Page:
Protesters were grappled by officers trying to break up the gathering, which had been called to denounce violence against women and to mourn the 33-year-old who was killed this month.
By Stephen Castle
LONDON — Her death shocked Britons and crystallized fears about the safety of women on British streets. But since the police on Saturday broke up a vigil for Sarah Everard, the 33-year-old marketing executive who was killed this month, those concerns have only grown, aggravated by questions about why women were grappled, forced to the ground and arrested in the South London park where the gathering in her memory took place.
Although the vigil was officially canceled because the authorities had said that the plans violated social-distancing laws, hundreds showed up anyway, ultimately prompting officers to break up the gathering.
But trying to disperse the crowds produced scenes that the British home secretary, Priti Patel, later described as “distressing and upsetting,” prompting demands for the resignation of the commissioner of the Metropolitan Police, Cressida Dick.
While analysts blamed policing errors, they also pointed to flaws in coronavirus laws that give officers powers that would normally be unrivaled in peacetime — not only in scope but also in the vagueness of their potential application.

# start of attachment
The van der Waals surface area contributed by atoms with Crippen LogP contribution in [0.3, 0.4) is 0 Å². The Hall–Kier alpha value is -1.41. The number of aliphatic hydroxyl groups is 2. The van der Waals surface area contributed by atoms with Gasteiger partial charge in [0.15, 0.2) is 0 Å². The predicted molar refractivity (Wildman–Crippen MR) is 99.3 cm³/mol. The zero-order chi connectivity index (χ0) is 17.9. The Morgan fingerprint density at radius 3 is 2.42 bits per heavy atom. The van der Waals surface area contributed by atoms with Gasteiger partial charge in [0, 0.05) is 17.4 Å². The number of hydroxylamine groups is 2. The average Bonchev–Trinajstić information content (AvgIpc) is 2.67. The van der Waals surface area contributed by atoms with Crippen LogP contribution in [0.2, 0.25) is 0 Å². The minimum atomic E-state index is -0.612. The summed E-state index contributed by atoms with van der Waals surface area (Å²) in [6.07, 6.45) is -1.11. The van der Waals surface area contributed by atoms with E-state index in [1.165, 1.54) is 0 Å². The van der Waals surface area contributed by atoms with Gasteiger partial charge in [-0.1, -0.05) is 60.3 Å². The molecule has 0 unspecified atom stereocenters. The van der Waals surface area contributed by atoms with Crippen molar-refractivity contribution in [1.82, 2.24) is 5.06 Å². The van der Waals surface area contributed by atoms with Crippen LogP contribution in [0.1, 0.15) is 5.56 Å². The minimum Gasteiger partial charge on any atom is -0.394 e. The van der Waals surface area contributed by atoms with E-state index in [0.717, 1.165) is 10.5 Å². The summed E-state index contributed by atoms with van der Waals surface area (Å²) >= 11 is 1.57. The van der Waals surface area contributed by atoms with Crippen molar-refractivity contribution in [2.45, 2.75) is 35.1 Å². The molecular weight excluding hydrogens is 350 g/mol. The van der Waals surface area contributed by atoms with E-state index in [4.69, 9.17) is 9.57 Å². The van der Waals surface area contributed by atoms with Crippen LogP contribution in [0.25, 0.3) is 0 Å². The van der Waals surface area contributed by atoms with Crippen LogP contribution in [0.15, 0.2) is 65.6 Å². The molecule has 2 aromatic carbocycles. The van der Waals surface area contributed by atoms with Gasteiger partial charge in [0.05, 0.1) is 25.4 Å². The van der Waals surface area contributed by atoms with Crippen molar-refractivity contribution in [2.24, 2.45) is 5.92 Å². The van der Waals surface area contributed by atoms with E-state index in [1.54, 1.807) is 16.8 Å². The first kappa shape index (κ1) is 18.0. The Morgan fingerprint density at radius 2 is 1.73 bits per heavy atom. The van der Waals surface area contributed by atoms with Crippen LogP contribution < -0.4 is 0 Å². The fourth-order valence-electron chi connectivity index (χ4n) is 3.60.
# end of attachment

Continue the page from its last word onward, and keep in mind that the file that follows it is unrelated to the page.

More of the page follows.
As the pandemic has dragged on, rules banning public assembly, which were rushed through Parliament and assumed to be temporary, have become a source of growing friction in Britain — particularly as new cases of the coronavirus have begun to wane and as vaccination rates climb.
“This has been a problem that has been waiting to happen since Covid arrived,” said Colm O’Cinneide, professor of constitutional and human rights law at University College London, who said there was now “a big issue about restrictions on rights to protest.”
A parliamentary committee on human rights said last year that the rules were prompting confusion, noting in a report that the regulations had the effect of “effectively prohibiting all forms of protest for the very lengthy period of lockdown.”
Harriet Harman, a Labour lawmaker who is chairwoman of the committee, said on Monday, “The law on protest during the Covid pandemic needs to be clarified so that protests can go ahead, but do so safely.”
As demonstrations continued against excessive force by the police, however, a crime bill was making its way through Parliament that would further increase officers’ powers. The measure — clearly aimed at recent protest tactics by Extinction Rebellion and other environmental activists — would give the police more power to break up nonviolent protests and unauthorized encampments and increase the maximum penalty for defacing a memorial from three months to 10 years.
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